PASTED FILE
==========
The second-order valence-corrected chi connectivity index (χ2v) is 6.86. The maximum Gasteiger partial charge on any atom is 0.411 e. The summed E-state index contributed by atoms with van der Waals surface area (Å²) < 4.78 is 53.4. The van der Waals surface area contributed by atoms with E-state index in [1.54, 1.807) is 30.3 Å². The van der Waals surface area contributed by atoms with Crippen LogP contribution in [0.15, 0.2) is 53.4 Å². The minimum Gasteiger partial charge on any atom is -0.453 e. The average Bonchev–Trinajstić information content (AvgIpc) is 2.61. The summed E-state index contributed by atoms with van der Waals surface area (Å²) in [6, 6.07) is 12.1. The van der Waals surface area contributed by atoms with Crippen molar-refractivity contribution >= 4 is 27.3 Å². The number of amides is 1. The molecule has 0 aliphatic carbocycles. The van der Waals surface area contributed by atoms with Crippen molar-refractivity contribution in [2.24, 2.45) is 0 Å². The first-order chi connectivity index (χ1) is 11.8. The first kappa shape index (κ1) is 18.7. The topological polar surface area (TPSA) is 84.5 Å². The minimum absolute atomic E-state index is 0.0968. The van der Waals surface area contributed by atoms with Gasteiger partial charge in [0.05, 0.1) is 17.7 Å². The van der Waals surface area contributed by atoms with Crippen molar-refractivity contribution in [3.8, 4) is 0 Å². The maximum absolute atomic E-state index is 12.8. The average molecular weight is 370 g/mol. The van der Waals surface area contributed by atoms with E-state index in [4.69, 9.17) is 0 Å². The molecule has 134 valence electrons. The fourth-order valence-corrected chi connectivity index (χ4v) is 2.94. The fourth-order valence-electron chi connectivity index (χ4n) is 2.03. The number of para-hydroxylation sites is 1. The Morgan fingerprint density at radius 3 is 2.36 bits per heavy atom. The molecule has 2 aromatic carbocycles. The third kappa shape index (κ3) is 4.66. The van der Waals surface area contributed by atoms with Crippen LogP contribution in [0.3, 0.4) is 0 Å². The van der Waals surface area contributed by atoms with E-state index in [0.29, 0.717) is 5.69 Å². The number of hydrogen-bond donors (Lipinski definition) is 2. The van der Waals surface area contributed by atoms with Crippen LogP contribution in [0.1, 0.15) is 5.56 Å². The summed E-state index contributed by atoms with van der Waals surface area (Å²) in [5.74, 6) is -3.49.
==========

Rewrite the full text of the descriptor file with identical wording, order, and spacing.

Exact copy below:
The second-order valence-corrected chi connectivity index (χ2v) is 6.86. The maximum Gasteiger partial charge on any atom is 0.411 e. The summed E-state index contributed by atoms with van der Waals surface area (Å²) < 4.78 is 53.4. The van der Waals surface area contributed by atoms with E-state index in [1.54, 1.807) is 30.3 Å². The van der Waals surface area contributed by atoms with Crippen LogP contribution in [0.15, 0.2) is 53.4 Å². The minimum Gasteiger partial charge on any atom is -0.453 e. The average Bonchev–Trinajstić information content (AvgIpc) is 2.61. The summed E-state index contributed by atoms with van der Waals surface area (Å²) in [6, 6.07) is 12.1. The van der Waals surface area contributed by atoms with Crippen molar-refractivity contribution >= 4 is 27.3 Å². The number of amides is 1. The molecule has 0 aliphatic carbocycles. The van der Waals surface area contributed by atoms with Crippen molar-refractivity contribution in [2.24, 2.45) is 0 Å². The first-order chi connectivity index (χ1) is 11.8. The first kappa shape index (κ1) is 18.7. The topological polar surface area (TPSA) is 84.5 Å². The minimum absolute atomic E-state index is 0.0968. The van der Waals surface area contributed by atoms with Gasteiger partial charge in [0.05, 0.1) is 17.7 Å². The van der Waals surface area contributed by atoms with Crippen molar-refractivity contribution in [3.8, 4) is 0 Å². The maximum absolute atomic E-state index is 12.8. The average molecular weight is 370 g/mol. The van der Waals surface area contributed by atoms with E-state index in [4.69, 9.17) is 0 Å². The molecule has 134 valence electrons. The fourth-order valence-corrected chi connectivity index (χ4v) is 2.94. The fourth-order valence-electron chi connectivity index (χ4n) is 2.03. The number of para-hydroxylation sites is 1. The Morgan fingerprint density at radius 3 is 2.36 bits per heavy atom. The molecule has 2 aromatic carbocycles. The third kappa shape index (κ3) is 4.66. The van der Waals surface area contributed by atoms with Crippen LogP contribution in [0.3, 0.4) is 0 Å². The van der Waals surface area contributed by atoms with E-state index in [0.29, 0.717) is 5.69 Å². The number of hydrogen-bond donors (Lipinski definition) is 2. The van der Waals surface area contributed by atoms with Crippen LogP contribution in [0.1, 0.15) is 5.56 Å². The summed E-state index contributed by atoms with van der Waals surface area (Å²) in [5.74, 6) is -3.49.